“I’m not shocked as a Seattle resident, as somebody who’s been living in Seattle for the past 15 years, because this is exactly what Seattle does,” Barton said. “They have no capacity to hold the complexities of multiple identities, and they never have. Many households in Seattle have Black Lives Matter signs on their lawn, they have Trans Lives Matter signs on their lawn. And once they saw [the Dave Chappelle show coming], it should have been in their minds to do the work for us and not for us to do this for ourselves. And so it’s actually a slap in the face by any other cis person that lives in this city that has claimed that either of those two identities matter, and then to not do anything, and we have to sit here and work for ourselves to get ourselves humanized by the rest of the country.”
As Mooney points out, violence against Black trans women is disproportionately high. By the fall, 2021 had already set a record as the deadliest year for trans people, with the majority of people killed Black trans women.
“And while I don’t think that anyone’s saying or going out and saying, ‘Well, Dave Chappelle says this, I’m gonna go do XYZ,’ ” Mooney said, “I really feel like the reinforcement of these things comes at a cost to Black trans folks and trans folks of color, but particularly trans women, Black trans women who disproportionately face greater instances of violence for just existing while trans.”
Afro-Indigenous educator, national organizer and performance artist Ganesha Gold Buffalo said part of the work that is needed is for the larger community to center trans voices.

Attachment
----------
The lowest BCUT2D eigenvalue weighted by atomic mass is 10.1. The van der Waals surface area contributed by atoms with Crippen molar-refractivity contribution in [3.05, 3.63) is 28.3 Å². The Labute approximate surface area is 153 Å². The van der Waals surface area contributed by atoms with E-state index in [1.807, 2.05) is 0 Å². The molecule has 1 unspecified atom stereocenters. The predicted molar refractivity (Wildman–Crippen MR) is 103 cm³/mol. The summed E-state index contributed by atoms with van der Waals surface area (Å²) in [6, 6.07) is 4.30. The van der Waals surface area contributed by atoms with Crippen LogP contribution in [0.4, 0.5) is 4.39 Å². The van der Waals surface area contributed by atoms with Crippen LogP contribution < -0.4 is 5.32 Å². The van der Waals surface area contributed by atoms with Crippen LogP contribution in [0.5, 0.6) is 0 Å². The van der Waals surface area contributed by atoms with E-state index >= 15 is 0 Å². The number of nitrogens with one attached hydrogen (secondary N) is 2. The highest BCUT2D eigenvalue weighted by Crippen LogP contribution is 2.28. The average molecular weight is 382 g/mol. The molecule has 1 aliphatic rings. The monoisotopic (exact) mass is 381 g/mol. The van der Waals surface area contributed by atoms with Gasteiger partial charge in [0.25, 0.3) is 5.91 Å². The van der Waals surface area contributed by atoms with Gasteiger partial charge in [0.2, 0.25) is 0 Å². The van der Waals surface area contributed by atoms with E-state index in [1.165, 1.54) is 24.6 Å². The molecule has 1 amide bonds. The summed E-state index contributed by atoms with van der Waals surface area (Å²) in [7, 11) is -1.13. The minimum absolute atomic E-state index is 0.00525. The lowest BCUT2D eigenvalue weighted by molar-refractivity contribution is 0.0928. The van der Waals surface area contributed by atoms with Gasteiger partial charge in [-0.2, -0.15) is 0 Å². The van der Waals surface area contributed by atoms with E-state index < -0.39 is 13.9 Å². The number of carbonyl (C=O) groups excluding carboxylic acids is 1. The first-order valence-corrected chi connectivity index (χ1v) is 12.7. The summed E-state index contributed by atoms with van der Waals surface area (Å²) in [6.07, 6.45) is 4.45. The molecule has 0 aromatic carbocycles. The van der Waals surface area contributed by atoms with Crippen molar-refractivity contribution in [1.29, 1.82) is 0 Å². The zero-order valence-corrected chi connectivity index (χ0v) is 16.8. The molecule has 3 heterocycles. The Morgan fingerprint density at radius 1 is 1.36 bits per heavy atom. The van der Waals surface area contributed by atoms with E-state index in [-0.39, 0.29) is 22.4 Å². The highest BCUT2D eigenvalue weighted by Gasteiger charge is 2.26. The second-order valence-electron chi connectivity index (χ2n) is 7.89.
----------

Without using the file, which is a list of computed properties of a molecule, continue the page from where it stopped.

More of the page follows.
“An issue that we come up against time and time again, as a community and in movement spaces as Black Indigenous people especially of trans experience [is] that we aren’t listened to at all,” she said. “It’s that system of silencing … that we’re regularly not given a platform for our voice [and] that our voice is not carried because it’s systematically silenced, systematically taken off the radar and systematically targeted and removed from being heard on certain platforms.”
When asked about community concerns regarding the upcoming show, a Climate Pledge Arena spokesperson said in an email, “As an inclusive organization, we host a wide range of performers, including those who express opinions that diverge from our views and values. While we don’t restrict the freedom of expression of our performers, we do listen to our audiences and support their own right to free expression in response. To this end, we have met with Seattle Pride to discuss their concerns and we look forward to building a lasting relationship with their organization.”
Climate Pledge Arena did not immediately respond to follow-up questions about whether it has limits or guidelines on who uses the venue, or how bringing Chappelle aligns with its statement that it is “the most progressive, responsible, and sustainable arena in the world.”
On Dec. 9, Seattle Pride issued a statement calling on the arena to postpone the show until Chappelle apologized and acknowledged the harm he has caused to the transgender community. Seattle Pride Executive Director Krystal Marx met with arena officials last week and said the conversation was “encouraging.” She said the arena was looking to build stronger relationships with the LGBTQ+ community moving forward.
Scott said Chappelle and others would do well to educate themselves more deeply on our true history.
“There was an association with whiteness with LGBTQ identity, but [trans and queer Black, Indigenous people and people of color] always existed,” Scott said. “And in fact, we started the … movements in this country. And so there’s a lack of history here and understanding of our history as LGBTQ people, there’s a lack of history and understanding the source, the roots, the heart of the LGBTQ movement in this country. And there’s a lot of folks that just need a basic education on Blackness, queerness and trans identity.”